NASA obtains first weather report from rover’s Mars landing site

NASA engineers have received the first weather report from the Jezero crater on Mars, where the agency’s Perseverance rover landed in February.

The rover’s Mars Environmental Dynamics Analyzer (MEDA) system returned data on atmospheric conditions that will be used to inform future efforts.

As the measurements were received, the rover team determined that the surface temperature on the Red Planet was just below minus 4 degrees Fahrenheit when the MEDA system began recording on February 19, a day after landing.

That temperature dropped to minus 14 degrees Fahrenheit in half an hour, according to a statement Tuesday.

Additionally, the MEDA radiation and dust sensor showed the crater to have a clearer atmosphere than Martian Gale Crater about 2,300 miles away.

They compared the reading to reports from the Rover Environmental Monitoring Station (REMS) aboard NASA’s Curiosity rover, which landed inside Gale Crater in November 2011.

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MEDA pressure sensors also noted that the pressure on Mars was within a predictable range of 718 Pascals.

While NASA has a relative understanding of Mars’ climate, also receiving data from the InSight lander temperature and gain sensors (TWINS), the prediction of dust storms and dust uplift will aid exploration. future.

Over the next year, MEDA will provide NASA with readings of the intensity of solar radiation, cloud formations and winds, dust cycles, heat flows and temperature cycles.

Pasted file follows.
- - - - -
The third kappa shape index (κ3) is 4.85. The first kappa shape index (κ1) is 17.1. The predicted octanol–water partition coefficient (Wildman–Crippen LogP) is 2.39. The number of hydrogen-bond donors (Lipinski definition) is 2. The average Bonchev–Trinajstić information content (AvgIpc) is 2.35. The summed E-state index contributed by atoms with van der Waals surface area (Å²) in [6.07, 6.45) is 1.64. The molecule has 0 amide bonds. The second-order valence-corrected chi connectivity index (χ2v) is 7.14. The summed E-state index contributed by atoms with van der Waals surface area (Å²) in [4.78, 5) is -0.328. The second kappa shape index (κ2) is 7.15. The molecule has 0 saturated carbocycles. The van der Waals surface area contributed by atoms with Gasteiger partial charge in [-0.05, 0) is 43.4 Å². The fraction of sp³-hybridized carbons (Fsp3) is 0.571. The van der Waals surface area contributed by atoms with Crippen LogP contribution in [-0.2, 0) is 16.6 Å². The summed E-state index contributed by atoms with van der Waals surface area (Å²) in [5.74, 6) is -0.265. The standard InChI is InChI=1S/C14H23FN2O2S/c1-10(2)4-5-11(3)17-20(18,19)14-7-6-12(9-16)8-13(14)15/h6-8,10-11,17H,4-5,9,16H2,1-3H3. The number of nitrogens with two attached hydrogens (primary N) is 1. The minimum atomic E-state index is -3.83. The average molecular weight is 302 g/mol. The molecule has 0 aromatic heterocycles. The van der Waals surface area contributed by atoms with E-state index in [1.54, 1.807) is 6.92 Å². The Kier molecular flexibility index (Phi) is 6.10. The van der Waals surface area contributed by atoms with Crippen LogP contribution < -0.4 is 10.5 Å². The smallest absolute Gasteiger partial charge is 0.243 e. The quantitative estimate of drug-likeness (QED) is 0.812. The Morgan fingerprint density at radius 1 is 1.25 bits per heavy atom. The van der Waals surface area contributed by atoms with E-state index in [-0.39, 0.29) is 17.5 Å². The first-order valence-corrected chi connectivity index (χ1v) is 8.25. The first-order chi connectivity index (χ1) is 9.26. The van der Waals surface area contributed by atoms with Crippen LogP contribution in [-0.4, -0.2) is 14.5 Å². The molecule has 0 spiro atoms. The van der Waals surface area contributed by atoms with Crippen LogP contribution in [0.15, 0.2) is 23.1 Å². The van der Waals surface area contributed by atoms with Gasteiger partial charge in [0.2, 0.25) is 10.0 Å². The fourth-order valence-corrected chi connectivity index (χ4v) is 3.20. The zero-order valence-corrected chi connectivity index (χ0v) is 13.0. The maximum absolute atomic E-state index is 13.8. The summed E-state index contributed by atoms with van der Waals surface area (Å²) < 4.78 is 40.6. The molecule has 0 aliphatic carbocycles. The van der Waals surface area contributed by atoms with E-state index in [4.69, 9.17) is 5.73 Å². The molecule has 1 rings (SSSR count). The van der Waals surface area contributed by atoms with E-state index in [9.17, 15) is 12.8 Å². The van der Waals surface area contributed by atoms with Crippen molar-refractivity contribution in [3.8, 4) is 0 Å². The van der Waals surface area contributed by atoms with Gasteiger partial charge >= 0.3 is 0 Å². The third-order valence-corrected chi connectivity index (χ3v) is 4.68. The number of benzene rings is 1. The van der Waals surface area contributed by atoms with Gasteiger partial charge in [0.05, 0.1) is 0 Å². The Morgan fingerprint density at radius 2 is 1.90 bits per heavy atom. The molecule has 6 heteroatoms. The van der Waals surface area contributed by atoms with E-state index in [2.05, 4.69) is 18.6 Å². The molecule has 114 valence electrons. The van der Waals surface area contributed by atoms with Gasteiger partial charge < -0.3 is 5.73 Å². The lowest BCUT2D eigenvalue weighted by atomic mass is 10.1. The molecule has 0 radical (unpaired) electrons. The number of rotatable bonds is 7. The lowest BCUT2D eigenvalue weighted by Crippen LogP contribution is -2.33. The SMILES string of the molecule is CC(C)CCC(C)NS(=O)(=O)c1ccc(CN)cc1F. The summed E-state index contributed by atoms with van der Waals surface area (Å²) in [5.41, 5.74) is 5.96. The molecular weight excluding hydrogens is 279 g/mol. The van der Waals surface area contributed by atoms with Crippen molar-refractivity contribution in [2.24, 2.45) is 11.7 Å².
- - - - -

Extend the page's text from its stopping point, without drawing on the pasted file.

MEDA, which contains environmental sensors, wakes up every hour to register more, regardless of Perseverance operations.

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It is able to record the temperature at three atmospheric heights and also records the radiative balance near the surface.

“We are very happy to see MEDA functioning properly,” Manuel de la Torre Juárez, deputy principal investigator for MEDA at NASA’s Jet Propulsion Laboratory, said in a statement.

“MEDA reports will provide a better picture of the environment near the surface. Data from MEDA and other instrumental experiments will reveal more pieces of the puzzle on Mars and help prepare for human exploration. We hope its data will help strengthen our designs and missions to be safer, ”he added.

In the coming days, NASA will use MEDA to determine the best atmospheric flight conditions for the Ingenuity Mars helicopter.


Ingenuity is expected to take off no earlier than April 11 after surviving the first of its freezing nights on Mars.

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Dale D. Schrum